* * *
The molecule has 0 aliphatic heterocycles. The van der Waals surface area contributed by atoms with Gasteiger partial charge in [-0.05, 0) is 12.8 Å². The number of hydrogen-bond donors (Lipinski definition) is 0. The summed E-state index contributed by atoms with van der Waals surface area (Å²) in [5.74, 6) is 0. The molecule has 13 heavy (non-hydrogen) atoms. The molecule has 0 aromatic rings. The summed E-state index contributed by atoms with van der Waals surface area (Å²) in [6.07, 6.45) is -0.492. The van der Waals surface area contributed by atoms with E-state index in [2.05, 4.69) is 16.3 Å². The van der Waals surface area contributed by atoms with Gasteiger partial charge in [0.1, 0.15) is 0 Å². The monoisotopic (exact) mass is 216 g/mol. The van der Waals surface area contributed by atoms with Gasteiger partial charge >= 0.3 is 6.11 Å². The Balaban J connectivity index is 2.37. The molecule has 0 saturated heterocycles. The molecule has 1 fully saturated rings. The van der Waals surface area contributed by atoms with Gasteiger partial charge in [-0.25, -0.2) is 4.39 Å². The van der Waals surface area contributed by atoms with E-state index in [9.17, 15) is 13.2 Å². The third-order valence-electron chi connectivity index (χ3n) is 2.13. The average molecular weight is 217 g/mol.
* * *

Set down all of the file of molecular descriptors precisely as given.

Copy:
The molecule has 0 aliphatic heterocycles. The van der Waals surface area contributed by atoms with Gasteiger partial charge in [-0.05, 0) is 12.8 Å². The number of hydrogen-bond donors (Lipinski definition) is 0. The summed E-state index contributed by atoms with van der Waals surface area (Å²) in [5.74, 6) is 0. The molecule has 13 heavy (non-hydrogen) atoms. The molecule has 0 aromatic rings. The summed E-state index contributed by atoms with van der Waals surface area (Å²) in [6.07, 6.45) is -0.492. The van der Waals surface area contributed by atoms with E-state index in [2.05, 4.69) is 16.3 Å². The van der Waals surface area contributed by atoms with Gasteiger partial charge in [0.1, 0.15) is 0 Å². The monoisotopic (exact) mass is 216 g/mol. The van der Waals surface area contributed by atoms with Gasteiger partial charge >= 0.3 is 6.11 Å². The Balaban J connectivity index is 2.37. The molecule has 0 saturated heterocycles. The molecule has 1 fully saturated rings. The van der Waals surface area contributed by atoms with Gasteiger partial charge in [-0.25, -0.2) is 4.39 Å². The van der Waals surface area contributed by atoms with E-state index in [9.17, 15) is 13.2 Å². The third-order valence-electron chi connectivity index (χ3n) is 2.13. The average molecular weight is 217 g/mol.